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c# keep form open after exiting program

I am new to c# and currently writing a barcoding application which reads through records grouped together by transaction name in a transaction file. Let say one such transaction called TRAN1 is made up of 30 transactions records sequenced 1 though to 30. In this transaction there are 4 required user inputs at sequence 2,10,20 & 25. A driver program (Forms application with form hidden) will read through each of the 30 records and at sequence 2,10,20 & 25 will call a User_Input form to take in the user input. The problem is that between sequence 2 & 10 there could be a delay of 5-10 seconds and the only form displayed is the User_Input. After each input is completed ,the form is closed when I return back to the Driver program making the whole process disjointed with delays between one input screen and the next input screen where nothing is displayed. Is there any way of keeping the User Input Screen Open when the Driver program is processing non Input sequences. I don't think a progress bar will work since most of the heavy listing is being done in the driver program which does not display a form. All suggestions welcome.
 
 regards
 Pat
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pclarke7
Asked:
pclarke7
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1 Solution
 
Jacques Bourgeois (James Burger)Commented:
I am not sure if I understand the question properly, because the text does not reflect the title.

Just answering the question in the title: No. When the program exits, it does not run anymore, so there is no way to leave the form on the screen. You might put a ProgressBar on the form to show the user that the application is waiting. Simply set its Style property to Marquee, and it will work continuously without your intervention.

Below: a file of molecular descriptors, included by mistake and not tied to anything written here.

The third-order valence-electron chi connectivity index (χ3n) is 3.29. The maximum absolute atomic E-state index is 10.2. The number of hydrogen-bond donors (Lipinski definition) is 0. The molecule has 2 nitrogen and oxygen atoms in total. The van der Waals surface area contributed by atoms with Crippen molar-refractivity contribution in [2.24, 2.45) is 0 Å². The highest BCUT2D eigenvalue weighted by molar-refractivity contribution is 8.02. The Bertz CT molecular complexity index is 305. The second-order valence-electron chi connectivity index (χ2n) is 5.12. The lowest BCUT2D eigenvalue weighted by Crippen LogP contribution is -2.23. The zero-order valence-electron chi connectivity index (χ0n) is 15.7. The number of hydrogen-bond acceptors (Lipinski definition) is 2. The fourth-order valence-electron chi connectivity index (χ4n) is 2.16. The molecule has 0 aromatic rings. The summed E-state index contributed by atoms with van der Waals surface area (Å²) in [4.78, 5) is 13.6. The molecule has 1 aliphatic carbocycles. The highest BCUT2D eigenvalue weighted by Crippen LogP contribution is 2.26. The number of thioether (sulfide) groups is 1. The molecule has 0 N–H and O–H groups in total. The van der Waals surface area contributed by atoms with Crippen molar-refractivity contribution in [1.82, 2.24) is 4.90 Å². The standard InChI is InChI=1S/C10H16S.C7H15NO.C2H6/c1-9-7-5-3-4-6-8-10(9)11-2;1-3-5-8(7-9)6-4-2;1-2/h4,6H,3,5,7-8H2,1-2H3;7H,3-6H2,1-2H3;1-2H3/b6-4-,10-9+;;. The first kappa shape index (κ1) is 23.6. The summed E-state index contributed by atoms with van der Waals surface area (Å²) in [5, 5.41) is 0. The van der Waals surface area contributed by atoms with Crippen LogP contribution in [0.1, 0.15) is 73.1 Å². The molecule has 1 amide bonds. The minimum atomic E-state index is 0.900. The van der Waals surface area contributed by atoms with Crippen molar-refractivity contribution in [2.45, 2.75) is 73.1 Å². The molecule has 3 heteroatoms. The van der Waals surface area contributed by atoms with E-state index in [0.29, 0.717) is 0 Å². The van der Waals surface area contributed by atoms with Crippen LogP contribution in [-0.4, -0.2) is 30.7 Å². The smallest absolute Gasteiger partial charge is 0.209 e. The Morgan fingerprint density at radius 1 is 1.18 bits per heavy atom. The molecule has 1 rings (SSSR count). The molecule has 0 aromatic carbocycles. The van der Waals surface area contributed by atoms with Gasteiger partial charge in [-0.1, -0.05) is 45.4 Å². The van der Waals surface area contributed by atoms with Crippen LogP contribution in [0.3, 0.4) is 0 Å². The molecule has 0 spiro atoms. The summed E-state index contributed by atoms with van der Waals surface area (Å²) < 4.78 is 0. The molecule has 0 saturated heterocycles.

Between inputs, simply put on a temporary form with a simple message telling something like "Preparing to process next input. One moment please...". When you are ready for the new input, open the form for that and hide the waiting message.
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pclarke7Author Commented:
thanks James
regards
Pat
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Mike TomlinsonMiddle School Assistant TeacherCommented:
Based only on your title, I agree with JamesBurger.

But you said: "A driver program (Forms application with form hidden)"

So you have all of this running in a WinForms application?

If yes, then it is possible to achieve what you want...we'd just need to see your code and refactor it accordingly.

At a high level...

Display your form with the input controls disabled, and the 'X' to close the form disabled.
Start your processing work in a background thread.
When input is required, enable the form and wait for proper input.
You can make the background thread wait for input using thread synchronization techniques such as a ManualResetEvent().
After input is received, signal the thread to continue and disable the form again.

The BackroundWorker() control would be useful, though not necessary.

Let me know if you want to attempt this.
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pclarke7Author Commented:
Thanks Idle Mind,
I'll go with James's suggestion as it is the simplier. However I am noticing flickering when the temp form is displayed with "Processing" message. Is there any way of minimizing this flicker.

regards
Pat
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Mike TomlinsonMiddle School Assistant TeacherCommented: